What to do when your ISP off-shores tech support
Frank Bulk - iName.com
frnkblk at iname.com
Thu Dec 25 17:00:53 CST 2008
I don't think there would be a concern about off-shore support if we
couldn't tell it was "off-shore". That term has all derogatory bias of
describing of persons with foreign accents who are difficult to understand
and provide support for consumer-oriented products but have the most
rudimentary knowledge of the product and how to support/fix it.
I had a most positive experience on a weekend a few months ago when I
received support from Microsoft technician who was working on the other side
of the world, and although was difficult to understand (I had to ask him to
repeat himself two or three times on many occasions), knew the product and
helped me out of a tight spot. I've had similar positive experiences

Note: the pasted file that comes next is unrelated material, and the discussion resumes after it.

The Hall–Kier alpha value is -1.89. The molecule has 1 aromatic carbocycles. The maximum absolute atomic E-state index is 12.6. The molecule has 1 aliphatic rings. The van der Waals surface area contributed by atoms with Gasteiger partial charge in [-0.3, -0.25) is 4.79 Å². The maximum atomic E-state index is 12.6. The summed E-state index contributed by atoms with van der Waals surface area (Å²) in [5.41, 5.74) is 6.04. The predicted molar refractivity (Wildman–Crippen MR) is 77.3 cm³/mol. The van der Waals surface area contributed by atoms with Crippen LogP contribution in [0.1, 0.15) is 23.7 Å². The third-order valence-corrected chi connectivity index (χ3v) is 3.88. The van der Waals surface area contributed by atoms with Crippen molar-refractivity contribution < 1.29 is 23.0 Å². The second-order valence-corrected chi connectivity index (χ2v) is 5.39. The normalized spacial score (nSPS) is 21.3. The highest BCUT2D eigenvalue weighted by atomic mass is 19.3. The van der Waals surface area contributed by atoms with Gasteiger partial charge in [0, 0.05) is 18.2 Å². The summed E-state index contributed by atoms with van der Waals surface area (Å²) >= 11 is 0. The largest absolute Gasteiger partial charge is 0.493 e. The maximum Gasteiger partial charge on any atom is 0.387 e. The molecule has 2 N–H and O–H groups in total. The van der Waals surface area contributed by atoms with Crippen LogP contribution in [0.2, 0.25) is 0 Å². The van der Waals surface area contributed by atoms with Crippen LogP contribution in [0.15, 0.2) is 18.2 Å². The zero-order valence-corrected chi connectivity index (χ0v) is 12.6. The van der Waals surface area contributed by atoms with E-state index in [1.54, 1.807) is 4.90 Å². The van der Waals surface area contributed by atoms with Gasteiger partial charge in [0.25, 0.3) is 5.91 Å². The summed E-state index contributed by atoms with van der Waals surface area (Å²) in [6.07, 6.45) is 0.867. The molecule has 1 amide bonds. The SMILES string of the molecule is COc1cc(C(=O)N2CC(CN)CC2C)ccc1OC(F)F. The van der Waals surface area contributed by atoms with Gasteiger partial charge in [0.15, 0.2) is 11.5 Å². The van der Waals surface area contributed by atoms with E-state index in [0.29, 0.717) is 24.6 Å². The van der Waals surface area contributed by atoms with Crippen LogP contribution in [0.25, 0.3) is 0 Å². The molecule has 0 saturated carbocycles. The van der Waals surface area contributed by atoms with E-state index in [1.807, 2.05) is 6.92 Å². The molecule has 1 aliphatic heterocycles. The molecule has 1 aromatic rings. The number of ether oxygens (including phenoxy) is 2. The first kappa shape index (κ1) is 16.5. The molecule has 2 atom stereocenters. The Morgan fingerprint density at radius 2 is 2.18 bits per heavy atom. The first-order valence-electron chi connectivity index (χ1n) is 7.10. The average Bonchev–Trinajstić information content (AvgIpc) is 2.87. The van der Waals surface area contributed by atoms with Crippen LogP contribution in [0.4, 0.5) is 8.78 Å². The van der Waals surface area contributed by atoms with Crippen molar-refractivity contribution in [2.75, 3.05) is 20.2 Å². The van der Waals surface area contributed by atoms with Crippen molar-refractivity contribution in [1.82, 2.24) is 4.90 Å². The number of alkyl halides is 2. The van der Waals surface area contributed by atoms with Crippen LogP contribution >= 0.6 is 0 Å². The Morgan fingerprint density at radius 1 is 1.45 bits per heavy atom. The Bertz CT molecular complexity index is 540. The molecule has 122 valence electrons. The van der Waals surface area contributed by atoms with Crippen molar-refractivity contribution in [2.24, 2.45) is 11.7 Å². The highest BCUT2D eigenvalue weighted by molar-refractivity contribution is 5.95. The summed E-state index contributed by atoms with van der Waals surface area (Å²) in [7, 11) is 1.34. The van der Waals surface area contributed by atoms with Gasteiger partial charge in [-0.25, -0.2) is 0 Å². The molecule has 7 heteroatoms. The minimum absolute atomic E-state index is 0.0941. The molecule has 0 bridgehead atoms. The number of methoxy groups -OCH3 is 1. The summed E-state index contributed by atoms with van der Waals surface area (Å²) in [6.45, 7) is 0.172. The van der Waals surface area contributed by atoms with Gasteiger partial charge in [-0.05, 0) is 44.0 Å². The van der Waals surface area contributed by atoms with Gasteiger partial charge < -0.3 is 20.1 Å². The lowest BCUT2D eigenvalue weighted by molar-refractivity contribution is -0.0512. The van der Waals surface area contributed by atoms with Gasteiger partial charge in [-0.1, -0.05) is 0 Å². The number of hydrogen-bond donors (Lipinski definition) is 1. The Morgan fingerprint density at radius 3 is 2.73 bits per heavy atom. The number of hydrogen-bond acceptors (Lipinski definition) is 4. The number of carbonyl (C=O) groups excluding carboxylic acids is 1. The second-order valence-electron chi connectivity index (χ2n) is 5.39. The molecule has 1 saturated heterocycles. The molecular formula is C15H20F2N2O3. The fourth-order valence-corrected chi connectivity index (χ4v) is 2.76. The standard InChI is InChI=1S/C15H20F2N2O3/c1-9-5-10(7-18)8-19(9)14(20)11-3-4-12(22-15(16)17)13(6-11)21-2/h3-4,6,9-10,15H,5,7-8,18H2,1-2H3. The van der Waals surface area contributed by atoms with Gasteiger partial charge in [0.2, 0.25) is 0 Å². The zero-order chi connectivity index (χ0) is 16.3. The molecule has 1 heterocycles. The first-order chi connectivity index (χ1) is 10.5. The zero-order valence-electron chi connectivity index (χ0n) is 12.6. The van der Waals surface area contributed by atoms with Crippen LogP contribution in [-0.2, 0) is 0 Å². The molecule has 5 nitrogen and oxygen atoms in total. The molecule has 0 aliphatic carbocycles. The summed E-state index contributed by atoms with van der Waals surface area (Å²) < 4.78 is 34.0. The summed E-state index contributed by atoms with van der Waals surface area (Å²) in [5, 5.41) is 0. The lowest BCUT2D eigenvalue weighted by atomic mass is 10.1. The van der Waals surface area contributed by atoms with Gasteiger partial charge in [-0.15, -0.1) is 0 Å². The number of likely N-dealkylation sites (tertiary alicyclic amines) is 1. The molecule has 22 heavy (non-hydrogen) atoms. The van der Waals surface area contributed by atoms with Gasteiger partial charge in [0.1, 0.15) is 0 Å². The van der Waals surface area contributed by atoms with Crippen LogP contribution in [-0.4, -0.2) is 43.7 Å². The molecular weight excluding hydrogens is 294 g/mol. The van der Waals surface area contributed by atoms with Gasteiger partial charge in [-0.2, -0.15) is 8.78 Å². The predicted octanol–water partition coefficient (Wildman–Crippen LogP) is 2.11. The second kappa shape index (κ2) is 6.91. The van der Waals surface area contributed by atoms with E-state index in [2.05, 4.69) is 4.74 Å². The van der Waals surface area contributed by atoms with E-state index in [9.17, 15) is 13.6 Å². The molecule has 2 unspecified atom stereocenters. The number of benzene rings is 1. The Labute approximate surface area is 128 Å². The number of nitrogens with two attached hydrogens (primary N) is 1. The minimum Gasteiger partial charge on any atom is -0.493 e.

working with Motorola personnel out of Australia, and Cisco personnel out of
Belgium, the Middle East, and Australia.
From: Martin Hannigan [mailto:martin at theicelandguy.com]
Sent: Thursday, December 25, 2008 3:55 PM
To: Jay Hennigan
Cc: nanog at nanog.org
Subject: Re: What to do when your ISP off-shores tech support
On Wed, Dec 24, 2008 at 12:43 PM, Jay Hennigan <jay at west.net> wrote:
> Matthew Black wrote:
>> I've had difficulties reaching anyone with a brain
>> at my DSL provider Verizon California.
> Switch to a local ISP with local tech support.
Is there really anything wrong with sending first-level technical support
Macs are macs, Windows is windows and mail is mail whether you're in Mumbai
or Memphis. As long as the language skills are good and the people are well
trained, it should be mostly irrelevant, IMHO.
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